It’s a truism of working with historic drama that you can never really recreate the experiences of the past, for performers or audiences. In recent readings for The Vital Spark, I came across a comment about the way that encores used to involve a performer singing a favourite song over and over again, because there were no other chances to hear it. As someone who plays songs on loop for hours, or days, while I’m working on a project, or to learn the lyrics, as someone who used to hit rewind and play on cassettes dozens of times in a row, this struck me as a window into how truly foreign the past is. Leaving aside the philosophical questions of performative ephemerality, this is one of those vastly profound differences between the experience of the modern world and that of the past. I cannot conceive of life without my recordings or videos, yet for most of history, every performance happened once, and never again.
For the actors, this might not have mattered tremendously; if they were performing the same show for several nights or weeks at a run, the experience probably closely resembled that of today: each one is different, but in an ideal world they are as close to identical as possible. Perhaps for musicians it offered a different challenge: every song would have to ‘stick’ from the very beginning; there would be no room for a piece to grow on you over time or through replaying. Certainly for the audience it must have been very different from today. The only chances you ever had to experience a performer’s gifts were right there, for that little space of time. No recording to take home at the end of the night, no album to learn before going to the gig, no television special where you might pick up some familiarity with the material. And if you particularly loved some aspect of a performance, it could only ever live in your memory. Moreover, the experience could only be shared with those who were also there; you couldn’t simply pass over the earphones and say, “you’ve got to hear this.” Maybe you’d take home favourite songs to sing with your family, or some of a comic’s jokes would make it into your own conversation. I have to wonder if this created a different kind of memory- not just of the thing itself, but the actual human mechanism for mental recording, a capability that we, with our ability to record the entire world electronically, have lost. (Could anyone today repeat the feats of Homer, reciting his epics?)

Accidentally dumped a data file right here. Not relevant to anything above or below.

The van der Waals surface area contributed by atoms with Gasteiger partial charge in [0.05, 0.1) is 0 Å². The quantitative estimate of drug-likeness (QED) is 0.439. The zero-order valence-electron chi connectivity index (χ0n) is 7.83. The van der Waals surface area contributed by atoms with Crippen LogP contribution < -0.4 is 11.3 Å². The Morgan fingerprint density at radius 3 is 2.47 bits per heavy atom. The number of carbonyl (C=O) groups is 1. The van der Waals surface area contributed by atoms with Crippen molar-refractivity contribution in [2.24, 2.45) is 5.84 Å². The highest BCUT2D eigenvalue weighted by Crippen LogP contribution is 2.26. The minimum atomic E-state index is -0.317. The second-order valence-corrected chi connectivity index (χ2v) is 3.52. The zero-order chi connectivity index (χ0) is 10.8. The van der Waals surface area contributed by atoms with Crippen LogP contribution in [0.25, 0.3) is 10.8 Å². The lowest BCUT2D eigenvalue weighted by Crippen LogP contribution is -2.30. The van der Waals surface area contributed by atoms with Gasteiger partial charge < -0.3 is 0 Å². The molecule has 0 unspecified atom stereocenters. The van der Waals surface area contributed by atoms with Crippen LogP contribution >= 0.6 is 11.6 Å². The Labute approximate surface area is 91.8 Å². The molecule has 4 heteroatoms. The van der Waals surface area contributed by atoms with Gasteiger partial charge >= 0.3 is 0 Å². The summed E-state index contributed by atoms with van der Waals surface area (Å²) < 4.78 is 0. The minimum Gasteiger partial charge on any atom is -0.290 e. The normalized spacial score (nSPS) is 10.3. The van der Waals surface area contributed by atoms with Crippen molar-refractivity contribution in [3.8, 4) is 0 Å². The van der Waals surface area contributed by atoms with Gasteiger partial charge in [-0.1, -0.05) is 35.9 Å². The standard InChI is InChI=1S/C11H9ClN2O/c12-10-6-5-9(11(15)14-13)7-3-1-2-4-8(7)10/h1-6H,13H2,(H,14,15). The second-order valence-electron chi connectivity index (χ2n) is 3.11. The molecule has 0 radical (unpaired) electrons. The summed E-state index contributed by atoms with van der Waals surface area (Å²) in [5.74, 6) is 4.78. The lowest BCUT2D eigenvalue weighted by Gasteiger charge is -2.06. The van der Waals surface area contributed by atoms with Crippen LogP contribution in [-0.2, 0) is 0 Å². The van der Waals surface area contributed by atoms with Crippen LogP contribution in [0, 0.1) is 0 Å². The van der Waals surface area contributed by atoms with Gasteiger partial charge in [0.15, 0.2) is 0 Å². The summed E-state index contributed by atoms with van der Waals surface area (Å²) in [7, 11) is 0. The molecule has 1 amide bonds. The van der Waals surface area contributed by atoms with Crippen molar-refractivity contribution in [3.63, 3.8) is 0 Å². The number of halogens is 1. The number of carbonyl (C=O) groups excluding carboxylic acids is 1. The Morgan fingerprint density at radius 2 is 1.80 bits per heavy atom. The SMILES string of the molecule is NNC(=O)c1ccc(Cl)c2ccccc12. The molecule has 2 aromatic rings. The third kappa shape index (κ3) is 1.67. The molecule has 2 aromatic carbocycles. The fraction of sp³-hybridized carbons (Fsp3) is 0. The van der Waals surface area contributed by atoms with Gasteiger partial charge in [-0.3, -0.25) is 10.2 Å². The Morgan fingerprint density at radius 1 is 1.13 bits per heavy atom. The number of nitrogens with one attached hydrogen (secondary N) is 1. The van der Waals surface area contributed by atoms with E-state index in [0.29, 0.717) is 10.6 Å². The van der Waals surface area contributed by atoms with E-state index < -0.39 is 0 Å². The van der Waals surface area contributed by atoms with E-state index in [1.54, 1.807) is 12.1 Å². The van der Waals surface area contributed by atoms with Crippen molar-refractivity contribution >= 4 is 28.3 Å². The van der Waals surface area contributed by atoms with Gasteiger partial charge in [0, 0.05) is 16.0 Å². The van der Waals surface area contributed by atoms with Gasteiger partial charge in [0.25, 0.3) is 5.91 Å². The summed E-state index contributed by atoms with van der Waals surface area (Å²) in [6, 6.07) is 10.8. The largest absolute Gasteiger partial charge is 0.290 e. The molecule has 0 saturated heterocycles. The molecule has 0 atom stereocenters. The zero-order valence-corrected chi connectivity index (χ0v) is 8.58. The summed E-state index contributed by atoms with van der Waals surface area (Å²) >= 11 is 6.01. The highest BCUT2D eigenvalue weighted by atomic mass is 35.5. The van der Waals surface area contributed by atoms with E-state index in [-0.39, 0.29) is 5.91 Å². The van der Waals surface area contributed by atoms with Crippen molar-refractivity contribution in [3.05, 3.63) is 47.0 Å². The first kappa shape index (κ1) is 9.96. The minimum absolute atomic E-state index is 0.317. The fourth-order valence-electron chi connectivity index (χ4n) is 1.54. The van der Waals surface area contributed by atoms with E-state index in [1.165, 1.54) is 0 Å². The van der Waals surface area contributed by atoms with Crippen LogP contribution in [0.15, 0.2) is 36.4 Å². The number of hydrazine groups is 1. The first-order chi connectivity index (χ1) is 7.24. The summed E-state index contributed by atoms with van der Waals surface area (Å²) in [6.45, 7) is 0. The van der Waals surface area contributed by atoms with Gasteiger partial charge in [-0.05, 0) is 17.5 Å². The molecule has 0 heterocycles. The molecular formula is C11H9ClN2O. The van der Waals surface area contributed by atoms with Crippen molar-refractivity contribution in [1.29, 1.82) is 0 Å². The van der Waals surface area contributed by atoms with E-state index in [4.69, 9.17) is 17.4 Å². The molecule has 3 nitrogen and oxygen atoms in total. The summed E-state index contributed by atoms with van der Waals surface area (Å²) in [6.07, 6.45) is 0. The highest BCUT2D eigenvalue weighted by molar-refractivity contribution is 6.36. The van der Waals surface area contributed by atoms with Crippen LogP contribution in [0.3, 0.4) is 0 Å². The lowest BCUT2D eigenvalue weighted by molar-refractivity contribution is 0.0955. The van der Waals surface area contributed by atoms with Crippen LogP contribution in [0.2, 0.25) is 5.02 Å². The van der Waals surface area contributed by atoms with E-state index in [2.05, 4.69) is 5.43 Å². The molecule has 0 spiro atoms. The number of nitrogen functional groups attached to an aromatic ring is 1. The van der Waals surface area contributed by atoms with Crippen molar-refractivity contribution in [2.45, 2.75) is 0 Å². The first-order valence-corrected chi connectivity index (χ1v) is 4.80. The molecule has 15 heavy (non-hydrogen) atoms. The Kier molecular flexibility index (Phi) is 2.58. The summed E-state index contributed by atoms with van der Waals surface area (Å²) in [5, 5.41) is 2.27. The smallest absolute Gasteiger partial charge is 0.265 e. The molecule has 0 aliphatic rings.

I wonder if it created a secondary, private round of performances. Did people go home to friends and family who hadn’t been there and, in trying to explain what they’d seen, end up acting out their favourite parts of the performance? Did they ever do it as a way of keeping that memory alive? Most recordings, audio or film, are not made as a document for posterity. They are made because we understand that someone who has experienced a performance might like to see or hear it again, or because we know that there are those who would like to be there in person but can’t. But before the twentieth century, to miss a performance was to miss it forever, and to see it again you had to be there again- and could only do so for the length of the run. Surely that must have created a unique emotional connection, for we hold in different value those things which are limited.
And surely, too, something has been lost to us with the illusion, however inaccurate, that we can capture a performance forever, to be replayed as many times as we choose. This is one aspect of historic drama that we can’t even approach recreating, because we know that the world is full of options for ‘capturing’ the event for infinite encores. This is the opposite of the side of me that obsessively records, photographs, and collects. I’m not sure I could give that up. But these thoughts will certainly give me pause the next time a show is about to go up and a find myself setting up the tripod.